I expect to see the woman lean down and fuss Candy for being such a good dog coming back (and I’m all set to give them both a cheery wave). What actually happens is that the woman wags a finger in Candy’s face: Why don’t you come back when I tell you to? she says, which doesn’t seem at all fair. Lesson over, she pulls her walking stick out of the ground ready to carry on, but then stops again and looks back down at the dog, as if Candy has added something only she could hear.
Because I said so! snaps the woman – and the two of them move away into the gloom.


closing time

Leonard has a reputation
difficult to handle, apparently
(although, it’s probably fair to say,
the person who finds Leonard
most difficult to handle
is Leonard himself)
‘How am I?’ he says. ‘Not good, son. Not good at all
I just don’t want to be me anymore.
D’you know what I’m saying?
It’s all come to a head.
Maybe it’s time I cashed in my chips.
What do you think?’
He shrugs, gesturing to the room
like he’s inviting me to make an offer
on the pug-print scatter pillows, the fucked sofa
the walking frame, TV & box of medical sundries.
There’s a picture of Leonard on the wall
forty, maybe fifty, standing behind a hotel bar,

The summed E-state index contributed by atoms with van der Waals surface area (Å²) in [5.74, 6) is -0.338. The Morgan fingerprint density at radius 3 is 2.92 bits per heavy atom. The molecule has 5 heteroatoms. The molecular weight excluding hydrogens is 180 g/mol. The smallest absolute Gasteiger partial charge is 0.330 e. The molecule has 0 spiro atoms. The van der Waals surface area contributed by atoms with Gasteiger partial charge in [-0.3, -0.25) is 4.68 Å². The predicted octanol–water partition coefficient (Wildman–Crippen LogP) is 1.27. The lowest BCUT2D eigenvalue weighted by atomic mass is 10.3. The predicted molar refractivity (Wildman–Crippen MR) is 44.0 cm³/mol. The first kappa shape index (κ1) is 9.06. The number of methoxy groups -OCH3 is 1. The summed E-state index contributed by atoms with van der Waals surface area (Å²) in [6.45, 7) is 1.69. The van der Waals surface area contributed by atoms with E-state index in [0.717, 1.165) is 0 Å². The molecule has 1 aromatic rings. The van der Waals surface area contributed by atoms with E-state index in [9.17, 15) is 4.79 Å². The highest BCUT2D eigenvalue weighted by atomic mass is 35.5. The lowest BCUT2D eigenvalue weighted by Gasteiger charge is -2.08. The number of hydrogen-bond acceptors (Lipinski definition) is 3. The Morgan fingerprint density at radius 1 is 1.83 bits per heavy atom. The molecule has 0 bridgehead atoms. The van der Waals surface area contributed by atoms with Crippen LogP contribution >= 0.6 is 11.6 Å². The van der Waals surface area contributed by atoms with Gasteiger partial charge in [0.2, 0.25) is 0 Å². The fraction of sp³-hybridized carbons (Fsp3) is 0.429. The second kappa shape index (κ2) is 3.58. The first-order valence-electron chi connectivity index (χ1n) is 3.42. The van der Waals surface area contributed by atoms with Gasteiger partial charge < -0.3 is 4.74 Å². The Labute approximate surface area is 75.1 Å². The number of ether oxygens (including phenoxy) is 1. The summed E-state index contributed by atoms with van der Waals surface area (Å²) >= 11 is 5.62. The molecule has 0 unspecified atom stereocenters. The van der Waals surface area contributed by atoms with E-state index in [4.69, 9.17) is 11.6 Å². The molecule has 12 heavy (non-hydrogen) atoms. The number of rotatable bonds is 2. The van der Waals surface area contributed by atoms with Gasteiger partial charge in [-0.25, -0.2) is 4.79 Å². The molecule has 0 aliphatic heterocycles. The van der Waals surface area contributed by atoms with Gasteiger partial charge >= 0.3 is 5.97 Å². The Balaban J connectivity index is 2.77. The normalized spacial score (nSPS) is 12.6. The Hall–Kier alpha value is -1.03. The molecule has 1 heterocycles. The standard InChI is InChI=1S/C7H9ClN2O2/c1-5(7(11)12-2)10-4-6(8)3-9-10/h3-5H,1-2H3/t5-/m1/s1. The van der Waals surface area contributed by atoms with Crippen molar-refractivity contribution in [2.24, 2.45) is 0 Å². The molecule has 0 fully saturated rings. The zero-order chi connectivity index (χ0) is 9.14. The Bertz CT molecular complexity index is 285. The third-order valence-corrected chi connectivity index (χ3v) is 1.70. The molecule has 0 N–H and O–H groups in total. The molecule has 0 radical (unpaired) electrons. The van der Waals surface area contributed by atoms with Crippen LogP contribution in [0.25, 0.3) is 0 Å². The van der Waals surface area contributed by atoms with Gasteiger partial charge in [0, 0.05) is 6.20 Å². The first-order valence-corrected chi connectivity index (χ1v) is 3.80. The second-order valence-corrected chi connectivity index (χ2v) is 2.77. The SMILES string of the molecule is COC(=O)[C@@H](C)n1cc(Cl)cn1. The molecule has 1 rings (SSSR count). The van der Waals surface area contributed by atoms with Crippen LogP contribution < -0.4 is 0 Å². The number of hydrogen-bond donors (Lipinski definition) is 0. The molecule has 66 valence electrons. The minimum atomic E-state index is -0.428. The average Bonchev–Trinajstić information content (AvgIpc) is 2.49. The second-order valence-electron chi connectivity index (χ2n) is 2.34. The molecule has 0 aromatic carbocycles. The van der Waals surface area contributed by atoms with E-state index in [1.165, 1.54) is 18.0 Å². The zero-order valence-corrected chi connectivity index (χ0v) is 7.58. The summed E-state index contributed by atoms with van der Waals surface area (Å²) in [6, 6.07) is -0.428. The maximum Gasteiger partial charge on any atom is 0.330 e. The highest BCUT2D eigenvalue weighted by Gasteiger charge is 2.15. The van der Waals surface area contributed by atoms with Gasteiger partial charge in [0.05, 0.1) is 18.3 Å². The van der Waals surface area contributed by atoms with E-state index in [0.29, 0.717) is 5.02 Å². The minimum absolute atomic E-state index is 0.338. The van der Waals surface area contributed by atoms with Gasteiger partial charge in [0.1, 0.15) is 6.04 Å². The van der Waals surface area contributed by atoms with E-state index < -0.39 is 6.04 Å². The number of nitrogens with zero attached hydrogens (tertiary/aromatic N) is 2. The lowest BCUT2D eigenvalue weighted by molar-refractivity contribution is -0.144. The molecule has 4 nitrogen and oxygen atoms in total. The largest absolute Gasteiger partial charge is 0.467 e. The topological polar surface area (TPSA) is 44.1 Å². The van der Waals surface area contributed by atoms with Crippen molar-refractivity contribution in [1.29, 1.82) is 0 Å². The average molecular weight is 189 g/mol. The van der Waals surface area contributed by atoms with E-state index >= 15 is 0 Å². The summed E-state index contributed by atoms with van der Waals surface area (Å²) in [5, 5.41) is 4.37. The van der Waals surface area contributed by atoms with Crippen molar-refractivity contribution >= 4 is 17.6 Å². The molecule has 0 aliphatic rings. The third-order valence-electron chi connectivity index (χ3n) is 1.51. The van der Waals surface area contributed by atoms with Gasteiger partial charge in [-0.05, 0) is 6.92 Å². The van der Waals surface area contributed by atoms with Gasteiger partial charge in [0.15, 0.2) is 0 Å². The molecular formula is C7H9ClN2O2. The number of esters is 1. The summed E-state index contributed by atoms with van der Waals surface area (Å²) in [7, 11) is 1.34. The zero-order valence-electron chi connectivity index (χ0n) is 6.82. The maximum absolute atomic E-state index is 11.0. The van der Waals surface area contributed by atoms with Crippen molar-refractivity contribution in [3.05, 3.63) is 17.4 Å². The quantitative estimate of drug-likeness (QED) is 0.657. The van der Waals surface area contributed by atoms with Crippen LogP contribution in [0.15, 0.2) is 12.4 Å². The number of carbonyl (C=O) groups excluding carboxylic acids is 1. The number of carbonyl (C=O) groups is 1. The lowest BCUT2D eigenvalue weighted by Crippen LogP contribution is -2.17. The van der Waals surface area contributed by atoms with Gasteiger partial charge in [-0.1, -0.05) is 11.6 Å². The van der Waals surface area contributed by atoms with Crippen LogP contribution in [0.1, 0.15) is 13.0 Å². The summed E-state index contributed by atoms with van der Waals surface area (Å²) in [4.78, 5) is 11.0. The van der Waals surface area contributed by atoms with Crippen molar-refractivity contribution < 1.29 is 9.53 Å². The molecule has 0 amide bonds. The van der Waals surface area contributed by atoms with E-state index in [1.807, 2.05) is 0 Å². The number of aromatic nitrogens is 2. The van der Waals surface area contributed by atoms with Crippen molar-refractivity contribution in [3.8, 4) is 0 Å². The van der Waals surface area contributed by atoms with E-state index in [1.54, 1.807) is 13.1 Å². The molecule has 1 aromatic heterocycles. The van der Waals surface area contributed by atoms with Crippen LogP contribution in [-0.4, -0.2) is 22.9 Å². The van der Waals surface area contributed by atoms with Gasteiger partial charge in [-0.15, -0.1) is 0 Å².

ruched shirt & reactolites,
the whole ensemble held in place
by a disquieting variety of stump-gapped smile
that – I have no doubt – could
drop from his face as suddenly
as the tea towel from his shoulder.
His right hand’s resting on a beer pump handle,
the left on his hip, with such shotgun bonhomie
it’s easier to imagine him ripping the handle
from the counter and hitting me with it
as pulling a pint of bitter.
‘That must’ve been fun,’ I say, ‘Running a hotel’
‘Fun?’ he says ‘Depends what you mean by fun.
The bastards never went to bed.’

Friday 18 November

the truth about the bird

I’m not sure about Twitter.

Sometimes I think it’s been a great creative spur, inspiring me to look at things in more detail, at mushrooms and trees, patterns of light, found poetry, birdsong after the rain, a ventilation duct that looks like a steampunk worm. I love the way it challenges me to come up with haiku poems, scraps of conversation I’d otherwise forget, short descriptions, serious notes, trashy nothings. I love the way it makes me feel connected to people doing the same sort of thing, all over the world.twitter logo

But some days the whole thing flips on its beak. Suddenly I’m using Fritter, not Twitter, and I panic that I’ve fallen under the spell of some giant and insatiable chick, incessantly demanding food, first thing in the morning, last thing at night, and I’m flying backwards and forwards looking for anything remotely digestible to drop into its beak. And I worry that I’m actually morphing into this crazy blue chick myself – living on a sugary diet of likes and retweets, dashed when my follower count goes down, happy when it goes up, even though I have no idea who these followers or dropped followers are, and even though I suspect that many of them are living like me, in a nest of scraps somewhere, with a phone camera, snapping anything of interest.

Today I love it, though.

And, of course – hashtag irony – this post will feature on my feed.


one hell of a grip